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Senator, faculty discuss efforts to combat climate change

Arwen Clemans | Staff Photographer
President Granberg speaks at the GW Alliance for a Sustainable Future Celebration in Lisner Auditorium.

GW faculty joined U.S. Senator Chris Coons (D-DE) to discuss research and policy efforts aimed at combatting climate change at Lisner Auditorium on Wednesday.

Coons — the co-chair of the Senate Climate Solutions Caucus, a group of congresspeople working together to combat climate change while protecting U.S. economic interests — discussed his work on bipartisan legislation aimed at slowing climate change following a panel discussion with three professors about their climate research at the University. The GW Alliance for a Sustainable Future hosted the discussion with Coons and Frank Sesno, the alliance’s executive director, as part of a larger end-of-year celebration of its mission to promote research and partnerships that address climate issues.

University President Ellen Granberg gave introductory remarks at the event and said GW’s “unparalleled” proximity to the nation’s capital enables the University to collaborate with top government leaders like Coons on climate legislation through organizations like the Alliance for a Sustainable Future.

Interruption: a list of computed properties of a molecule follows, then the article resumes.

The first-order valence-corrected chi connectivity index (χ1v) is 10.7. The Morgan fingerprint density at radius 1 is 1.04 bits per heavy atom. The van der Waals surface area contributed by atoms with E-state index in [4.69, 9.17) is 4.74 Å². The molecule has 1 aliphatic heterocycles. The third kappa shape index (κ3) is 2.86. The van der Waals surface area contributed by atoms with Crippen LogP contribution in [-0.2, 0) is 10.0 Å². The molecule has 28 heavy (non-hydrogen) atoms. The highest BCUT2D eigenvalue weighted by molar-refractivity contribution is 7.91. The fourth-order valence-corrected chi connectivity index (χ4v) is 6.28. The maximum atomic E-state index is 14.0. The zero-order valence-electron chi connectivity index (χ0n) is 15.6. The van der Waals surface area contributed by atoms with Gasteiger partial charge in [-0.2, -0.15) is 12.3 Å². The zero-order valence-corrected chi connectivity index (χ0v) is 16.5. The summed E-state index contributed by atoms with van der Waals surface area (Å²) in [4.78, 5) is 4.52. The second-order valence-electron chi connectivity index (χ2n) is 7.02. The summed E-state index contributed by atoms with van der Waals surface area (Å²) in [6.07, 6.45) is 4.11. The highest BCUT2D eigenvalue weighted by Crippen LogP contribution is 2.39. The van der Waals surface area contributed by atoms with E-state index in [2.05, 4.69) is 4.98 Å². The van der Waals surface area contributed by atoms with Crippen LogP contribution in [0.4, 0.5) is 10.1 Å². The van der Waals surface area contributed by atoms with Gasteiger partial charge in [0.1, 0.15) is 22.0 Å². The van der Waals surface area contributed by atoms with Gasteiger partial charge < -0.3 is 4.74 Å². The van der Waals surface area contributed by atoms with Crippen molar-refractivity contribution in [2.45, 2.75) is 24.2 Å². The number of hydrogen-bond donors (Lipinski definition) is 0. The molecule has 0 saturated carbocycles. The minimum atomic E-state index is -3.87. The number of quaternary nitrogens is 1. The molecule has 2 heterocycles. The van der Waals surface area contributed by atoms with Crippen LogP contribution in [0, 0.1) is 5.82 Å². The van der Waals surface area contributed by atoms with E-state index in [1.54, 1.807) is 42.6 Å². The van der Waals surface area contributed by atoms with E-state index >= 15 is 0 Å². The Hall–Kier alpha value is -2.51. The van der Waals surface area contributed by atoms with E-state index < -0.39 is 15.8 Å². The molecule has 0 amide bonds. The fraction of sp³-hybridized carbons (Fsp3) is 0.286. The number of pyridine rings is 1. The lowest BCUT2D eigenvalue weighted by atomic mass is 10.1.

“In this community, our GW Revolutionaries who continue to come together to unlock bold solutions to some of the world’s most pressing problems,” Granberg said. “And today, no challenge poses a greater threat to the sustainability and wellbeing of our planet, people and ecosystems than climate change.” 

Provost Chris Bracey then sat down with professors Susan Anenberg, Saniya LeBlanc and David Rain to discuss their climate change research and how it will impact future sustainability work. 

Anenberg, the chair of the environmental and occupational health department who researches the health implications of air pollution and climate change, said combating climate change will not only help reduce natural disasters but also benefit public health by maintaining people’s access to outdoors spaces. She said she is trying to bring together experts from disciplines like law, medicine, public health, public policy and international affairs to provide resources on how to make cities greener to local, national and international decision-makers.

“If we make our cities greener, we not only get those physical fitness benefits of using green space, but there’s a lot of evidence to show that a lack of green space also causes anxiety, depression, mental health disorders, and so we would improve mental health as well,” Anenberg said.

LeBlanc, an associate professor of engineering who researches materials science and energy conversion, said her department is working on technology to reduce wasted electricity by taking excess heat generated by electronics and converting it back into usable energy.

“If you do what I was doing last night, which is sit on the couch with your laptop and scroll to the depths of the internet, it gets really hot, right? It’s really hot,” LeBlanc said. “That electricity is not going to help your laptop. Let me scroll to the depths of the internet, it’s just being converted into heat.”